Frodo: What are we holding onto, Sam?

 

Sam: That there’s some good in the world, Mr. Frodo, and it’s worth fighting for.

 

Ultimately, 6’s doubt or question their decisions so they need encouragement and reminders of why what they are doing is important.

 

I thought the song “May It Be” (originally written by Enya) was a perfect compilation of both type 2 and 6. I liked the version by Celtic Woman, although the film, Lord of the Rings, uses Enya’s version. “May it Be” can be found here. It displays movie clips from Lord of the Rings: Return of the King (4th book), as well as Celtic Woman’s version of the song.  [[The movie clips from this link portray a love story intertwined with one of the travelers on Frodo’s journey, but is different from my interpretation of the song in the next paragraph.]]

 

The lyrics to this song remind me of Frodo as he begins his journey: “You walk a lonely road, oh how far you are from home.” And the lyrics in the second verse and refrain remind me of Sam’s comforting words to Frodo: “When the night is overcome, you may rise to find the sun; Mornie Utulie (darkness has come); Believe and you will find your way.”

 

The lyrics, “May it be your journey on, to light a new day” bring life to the character Sam as a type 2. Type 2’s bring light to every new day with their warm personality and eagerness to make things seem brighter. Sam’s purpose on this journey with Frodo is to bring light to every darkness they encounter.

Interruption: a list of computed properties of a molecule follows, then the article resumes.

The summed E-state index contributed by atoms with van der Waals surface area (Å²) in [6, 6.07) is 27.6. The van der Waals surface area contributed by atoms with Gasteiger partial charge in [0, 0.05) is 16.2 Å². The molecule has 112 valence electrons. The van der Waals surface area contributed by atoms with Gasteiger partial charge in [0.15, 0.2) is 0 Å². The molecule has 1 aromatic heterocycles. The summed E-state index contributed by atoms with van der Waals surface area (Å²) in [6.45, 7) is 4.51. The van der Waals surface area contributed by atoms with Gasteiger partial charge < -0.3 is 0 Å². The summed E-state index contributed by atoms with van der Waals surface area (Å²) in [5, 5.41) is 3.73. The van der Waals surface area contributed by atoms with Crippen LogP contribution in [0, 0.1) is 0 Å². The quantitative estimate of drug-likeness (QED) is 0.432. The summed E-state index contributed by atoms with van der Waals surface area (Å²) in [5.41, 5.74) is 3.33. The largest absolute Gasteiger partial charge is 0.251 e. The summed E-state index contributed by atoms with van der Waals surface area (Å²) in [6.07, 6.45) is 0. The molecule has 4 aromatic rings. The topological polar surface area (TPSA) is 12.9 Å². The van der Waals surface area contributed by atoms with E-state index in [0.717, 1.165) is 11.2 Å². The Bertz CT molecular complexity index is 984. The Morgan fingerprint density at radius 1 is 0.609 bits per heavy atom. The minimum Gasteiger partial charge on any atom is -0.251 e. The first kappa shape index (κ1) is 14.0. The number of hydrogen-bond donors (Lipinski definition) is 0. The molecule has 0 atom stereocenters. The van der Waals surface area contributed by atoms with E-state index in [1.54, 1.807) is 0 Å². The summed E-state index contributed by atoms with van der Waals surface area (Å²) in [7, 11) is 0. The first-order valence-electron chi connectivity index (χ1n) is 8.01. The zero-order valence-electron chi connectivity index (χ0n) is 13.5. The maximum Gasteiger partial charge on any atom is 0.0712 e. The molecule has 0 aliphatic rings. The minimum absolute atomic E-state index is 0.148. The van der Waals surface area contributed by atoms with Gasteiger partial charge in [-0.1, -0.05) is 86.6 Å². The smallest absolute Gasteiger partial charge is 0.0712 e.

The soothing sound of the strings begin to quiet themselves at 2:26 and gradually rise in intensity until 2:36. Beginning slowly and cautiously, as a type 6 is concerned for safety, they gain courage as the intensity builds and become daring like a counter-phobic 6. The music rises and falls from there, like the similar anxiety a 6 may have with making up his mind. However the lyrics repeat again, “a promise lives within you now” and the music calms again, as if Frodo’s personal journey now has a purpose and direction.  

 

If you would like more information on the Lord of the Rings, you can check out the link below. This is a very entertaining plot synopsis of the triology: